New Computer System Delays Licensing of Calif. Nursing Graduates
A new California Department of Consumer Affairs-managed computer system designed to process online applications for nursing licenses is not working at full capacity and has caused delays in applicants receiving their certifications, the Los Angeles Times reports.
Background on System
The online portal for licensing and enforcement, called BreEZe, was designed to improve efficiency for licensing boards and bureaus, according to the Times.
The state Board of Registered Nursing and nine additional agencies have been using the system since October 2013.
Details of Problems
According to the Times, BreEZe cannot yet accept online applications for nursing licenses. Instead, employees must manually enter applicant data from paper forms to determine if an applicant is eligible for the licensing exam.
Russ Heimerich, a Department of Consumer Affairs spokesperson, said that as of Tuesday about 4,000 applications for nursing licenses were pending in the system. He also noted that the backlog has significantly increased since December 2013.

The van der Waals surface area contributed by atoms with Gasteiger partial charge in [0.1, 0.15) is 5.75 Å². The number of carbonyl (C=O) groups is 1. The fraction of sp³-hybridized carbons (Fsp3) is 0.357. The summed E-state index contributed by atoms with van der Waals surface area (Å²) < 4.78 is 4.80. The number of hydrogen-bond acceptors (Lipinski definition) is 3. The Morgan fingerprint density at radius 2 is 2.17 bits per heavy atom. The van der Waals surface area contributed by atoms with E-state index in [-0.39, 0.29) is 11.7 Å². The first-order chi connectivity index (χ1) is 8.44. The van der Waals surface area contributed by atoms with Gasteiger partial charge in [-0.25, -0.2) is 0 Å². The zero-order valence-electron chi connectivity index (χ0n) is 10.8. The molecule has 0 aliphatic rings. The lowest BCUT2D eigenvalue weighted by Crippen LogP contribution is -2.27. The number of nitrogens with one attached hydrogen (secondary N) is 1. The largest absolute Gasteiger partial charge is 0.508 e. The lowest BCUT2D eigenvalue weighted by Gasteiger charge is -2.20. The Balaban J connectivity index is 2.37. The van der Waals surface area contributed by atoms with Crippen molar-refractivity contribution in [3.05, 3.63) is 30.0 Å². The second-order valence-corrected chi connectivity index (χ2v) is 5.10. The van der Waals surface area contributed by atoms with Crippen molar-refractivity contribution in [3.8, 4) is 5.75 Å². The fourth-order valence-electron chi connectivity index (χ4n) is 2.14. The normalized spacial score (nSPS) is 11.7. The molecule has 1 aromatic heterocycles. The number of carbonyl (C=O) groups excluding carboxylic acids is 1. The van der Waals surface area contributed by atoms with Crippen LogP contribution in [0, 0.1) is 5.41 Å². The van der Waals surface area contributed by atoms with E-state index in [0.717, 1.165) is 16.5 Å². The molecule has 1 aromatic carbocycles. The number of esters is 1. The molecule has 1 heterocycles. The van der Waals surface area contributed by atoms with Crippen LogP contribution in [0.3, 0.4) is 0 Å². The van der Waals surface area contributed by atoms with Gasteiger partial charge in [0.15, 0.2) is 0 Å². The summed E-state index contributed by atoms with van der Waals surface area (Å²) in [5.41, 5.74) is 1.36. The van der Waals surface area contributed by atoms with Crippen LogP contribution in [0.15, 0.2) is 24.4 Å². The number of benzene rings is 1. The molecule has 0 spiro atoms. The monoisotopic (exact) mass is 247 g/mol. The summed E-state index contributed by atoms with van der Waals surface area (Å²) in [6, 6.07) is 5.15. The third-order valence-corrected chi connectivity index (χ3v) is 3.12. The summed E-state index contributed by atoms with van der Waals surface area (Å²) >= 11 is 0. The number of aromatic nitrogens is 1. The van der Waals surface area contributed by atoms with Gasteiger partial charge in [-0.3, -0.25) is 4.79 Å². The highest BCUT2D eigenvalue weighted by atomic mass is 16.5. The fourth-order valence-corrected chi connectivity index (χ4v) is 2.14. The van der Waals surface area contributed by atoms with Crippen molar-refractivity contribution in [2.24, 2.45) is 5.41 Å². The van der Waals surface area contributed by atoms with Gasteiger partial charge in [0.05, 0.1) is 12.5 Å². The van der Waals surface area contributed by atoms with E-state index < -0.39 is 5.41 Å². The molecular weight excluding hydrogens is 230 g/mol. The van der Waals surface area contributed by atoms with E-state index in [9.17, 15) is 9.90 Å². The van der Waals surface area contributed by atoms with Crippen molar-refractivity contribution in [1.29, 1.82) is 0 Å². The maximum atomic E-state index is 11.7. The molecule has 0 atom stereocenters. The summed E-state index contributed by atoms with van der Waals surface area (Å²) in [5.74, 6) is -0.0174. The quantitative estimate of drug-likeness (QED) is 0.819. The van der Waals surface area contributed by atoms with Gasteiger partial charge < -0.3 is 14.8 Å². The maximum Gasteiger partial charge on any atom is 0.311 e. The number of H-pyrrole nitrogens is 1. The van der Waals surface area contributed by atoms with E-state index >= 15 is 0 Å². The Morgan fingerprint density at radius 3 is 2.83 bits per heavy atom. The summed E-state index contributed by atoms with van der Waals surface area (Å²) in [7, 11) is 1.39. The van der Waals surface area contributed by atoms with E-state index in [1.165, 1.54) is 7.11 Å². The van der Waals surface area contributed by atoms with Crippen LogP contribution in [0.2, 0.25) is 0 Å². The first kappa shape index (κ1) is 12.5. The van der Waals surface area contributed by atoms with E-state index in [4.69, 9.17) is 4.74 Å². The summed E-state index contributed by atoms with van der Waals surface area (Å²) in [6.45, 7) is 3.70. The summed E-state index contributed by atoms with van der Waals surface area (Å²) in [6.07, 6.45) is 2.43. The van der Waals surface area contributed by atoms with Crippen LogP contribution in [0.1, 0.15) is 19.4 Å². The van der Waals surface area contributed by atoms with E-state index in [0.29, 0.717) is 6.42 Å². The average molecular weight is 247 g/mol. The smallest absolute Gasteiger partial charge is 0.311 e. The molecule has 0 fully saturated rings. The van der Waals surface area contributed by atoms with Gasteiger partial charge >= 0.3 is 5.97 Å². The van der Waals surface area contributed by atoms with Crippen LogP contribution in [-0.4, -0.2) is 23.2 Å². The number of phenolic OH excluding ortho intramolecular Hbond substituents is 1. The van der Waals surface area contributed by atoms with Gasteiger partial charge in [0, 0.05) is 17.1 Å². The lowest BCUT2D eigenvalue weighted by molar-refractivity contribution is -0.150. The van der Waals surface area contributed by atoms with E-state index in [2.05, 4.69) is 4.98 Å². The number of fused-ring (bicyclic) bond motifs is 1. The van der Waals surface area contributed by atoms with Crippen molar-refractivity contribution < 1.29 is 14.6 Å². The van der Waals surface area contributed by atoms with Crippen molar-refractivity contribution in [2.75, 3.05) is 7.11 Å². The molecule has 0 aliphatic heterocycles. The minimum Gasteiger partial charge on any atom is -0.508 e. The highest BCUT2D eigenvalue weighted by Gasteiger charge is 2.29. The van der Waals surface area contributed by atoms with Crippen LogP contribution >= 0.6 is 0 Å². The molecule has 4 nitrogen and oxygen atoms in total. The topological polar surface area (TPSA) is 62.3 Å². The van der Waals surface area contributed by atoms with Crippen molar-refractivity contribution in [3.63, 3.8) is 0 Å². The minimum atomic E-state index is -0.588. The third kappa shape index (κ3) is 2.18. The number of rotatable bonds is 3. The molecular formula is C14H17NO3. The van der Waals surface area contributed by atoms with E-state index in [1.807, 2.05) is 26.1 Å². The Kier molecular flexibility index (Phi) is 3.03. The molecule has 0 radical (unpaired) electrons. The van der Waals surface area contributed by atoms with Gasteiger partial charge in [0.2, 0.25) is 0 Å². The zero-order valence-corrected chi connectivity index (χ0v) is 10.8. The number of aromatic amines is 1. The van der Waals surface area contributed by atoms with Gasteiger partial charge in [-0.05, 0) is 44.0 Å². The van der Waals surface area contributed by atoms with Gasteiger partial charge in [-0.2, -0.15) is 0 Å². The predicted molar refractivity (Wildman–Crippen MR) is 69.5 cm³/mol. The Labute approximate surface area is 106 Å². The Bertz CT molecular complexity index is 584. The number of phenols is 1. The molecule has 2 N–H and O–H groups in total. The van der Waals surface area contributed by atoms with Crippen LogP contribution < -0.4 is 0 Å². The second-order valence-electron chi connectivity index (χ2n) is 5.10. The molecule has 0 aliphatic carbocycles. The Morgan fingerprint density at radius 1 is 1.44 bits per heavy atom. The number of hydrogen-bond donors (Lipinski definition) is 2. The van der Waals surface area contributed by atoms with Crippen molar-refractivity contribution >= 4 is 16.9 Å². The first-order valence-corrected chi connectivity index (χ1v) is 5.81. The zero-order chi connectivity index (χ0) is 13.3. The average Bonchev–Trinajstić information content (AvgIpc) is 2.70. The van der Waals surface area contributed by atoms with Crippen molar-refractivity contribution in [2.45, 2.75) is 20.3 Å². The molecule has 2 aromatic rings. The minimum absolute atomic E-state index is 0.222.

Heimerich said BreEZe is "not doing everything it was designed to do yet" and "is causing additional steps and additional workload" to application processing.
The Board of Registered Nursing said it could take up to 90 days to process applications and to determine applicants' eligibility.
Heimerich said the agency will add 15 staff members. Currently, 18 staff members are manually processing applications to help eliminate the backlog.
In addition, Heimerich noted that the nursing board is crafting a letter to applicants to inform them that the delay is not a reflection of their application.
However, the Times reports that no date has been set for a fix.
Last week, Assembly member Kristin Olsen (R-Modesto) called for an audit of BreEZe. The request will be considered at a March 4 meeting of the state's Joint Legislative Audit Committee (Brown, Los Angeles Times, 2/12).This is part of the California Healthline Daily Edition, a summary of health policy coverage from major news organizations. Sign up for an email subscription.